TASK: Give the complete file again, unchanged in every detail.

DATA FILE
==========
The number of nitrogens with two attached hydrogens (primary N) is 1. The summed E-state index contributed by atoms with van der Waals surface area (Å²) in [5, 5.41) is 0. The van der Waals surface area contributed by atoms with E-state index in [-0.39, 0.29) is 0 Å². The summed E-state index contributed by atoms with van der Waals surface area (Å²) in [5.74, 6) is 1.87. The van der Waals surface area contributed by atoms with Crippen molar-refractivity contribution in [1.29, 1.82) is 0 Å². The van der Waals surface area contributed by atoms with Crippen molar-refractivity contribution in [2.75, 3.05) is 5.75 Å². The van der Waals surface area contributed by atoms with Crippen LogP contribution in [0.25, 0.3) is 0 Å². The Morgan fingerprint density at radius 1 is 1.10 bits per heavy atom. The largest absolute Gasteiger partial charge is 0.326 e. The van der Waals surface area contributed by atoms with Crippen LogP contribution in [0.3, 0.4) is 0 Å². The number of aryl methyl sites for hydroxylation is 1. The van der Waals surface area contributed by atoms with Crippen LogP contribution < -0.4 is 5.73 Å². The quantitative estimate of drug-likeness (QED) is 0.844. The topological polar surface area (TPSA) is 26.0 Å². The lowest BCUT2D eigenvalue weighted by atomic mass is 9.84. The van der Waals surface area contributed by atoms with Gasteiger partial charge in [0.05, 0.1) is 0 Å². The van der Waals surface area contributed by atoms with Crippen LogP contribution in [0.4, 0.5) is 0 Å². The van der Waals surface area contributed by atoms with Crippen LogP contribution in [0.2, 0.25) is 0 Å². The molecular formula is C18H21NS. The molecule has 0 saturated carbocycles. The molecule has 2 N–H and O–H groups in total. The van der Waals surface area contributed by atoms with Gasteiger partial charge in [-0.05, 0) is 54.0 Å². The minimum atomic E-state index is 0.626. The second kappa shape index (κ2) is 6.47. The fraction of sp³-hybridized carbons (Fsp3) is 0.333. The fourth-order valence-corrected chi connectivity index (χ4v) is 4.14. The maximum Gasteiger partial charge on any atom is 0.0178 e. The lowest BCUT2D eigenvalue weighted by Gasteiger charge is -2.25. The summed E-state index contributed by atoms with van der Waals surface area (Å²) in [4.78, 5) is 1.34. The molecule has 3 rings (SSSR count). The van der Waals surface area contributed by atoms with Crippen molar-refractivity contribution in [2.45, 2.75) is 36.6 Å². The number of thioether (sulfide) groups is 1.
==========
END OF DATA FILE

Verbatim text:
The number of nitrogens with two attached hydrogens (primary N) is 1. The summed E-state index contributed by atoms with van der Waals surface area (Å²) in [5, 5.41) is 0. The van der Waals surface area contributed by atoms with E-state index in [-0.39, 0.29) is 0 Å². The summed E-state index contributed by atoms with van der Waals surface area (Å²) in [5.74, 6) is 1.87. The van der Waals surface area contributed by atoms with Crippen molar-refractivity contribution in [1.29, 1.82) is 0 Å². The van der Waals surface area contributed by atoms with Crippen molar-refractivity contribution in [2.75, 3.05) is 5.75 Å². The van der Waals surface area contributed by atoms with Crippen LogP contribution in [0.25, 0.3) is 0 Å². The Morgan fingerprint density at radius 1 is 1.10 bits per heavy atom. The largest absolute Gasteiger partial charge is 0.326 e. The van der Waals surface area contributed by atoms with Crippen LogP contribution in [0.3, 0.4) is 0 Å². The number of aryl methyl sites for hydroxylation is 1. The van der Waals surface area contributed by atoms with Crippen LogP contribution < -0.4 is 5.73 Å². The quantitative estimate of drug-likeness (QED) is 0.844. The topological polar surface area (TPSA) is 26.0 Å². The lowest BCUT2D eigenvalue weighted by atomic mass is 9.84. The van der Waals surface area contributed by atoms with Gasteiger partial charge in [0.05, 0.1) is 0 Å². The van der Waals surface area contributed by atoms with Crippen LogP contribution in [0.4, 0.5) is 0 Å². The van der Waals surface area contributed by atoms with Crippen LogP contribution in [0.2, 0.25) is 0 Å². The molecular formula is C18H21NS. The molecule has 0 saturated carbocycles. The molecule has 2 N–H and O–H groups in total. The van der Waals surface area contributed by atoms with Gasteiger partial charge in [-0.05, 0) is 54.0 Å². The minimum atomic E-state index is 0.626. The second kappa shape index (κ2) is 6.47. The fraction of sp³-hybridized carbons (Fsp3) is 0.333. The fourth-order valence-corrected chi connectivity index (χ4v) is 4.14. The maximum Gasteiger partial charge on any atom is 0.0178 e. The lowest BCUT2D eigenvalue weighted by Gasteiger charge is -2.25. The summed E-state index contributed by atoms with van der Waals surface area (Å²) in [4.78, 5) is 1.34. The molecule has 3 rings (SSSR count). The van der Waals surface area contributed by atoms with Crippen molar-refractivity contribution in [2.45, 2.75) is 36.6 Å². The number of thioether (sulfide) groups is 1.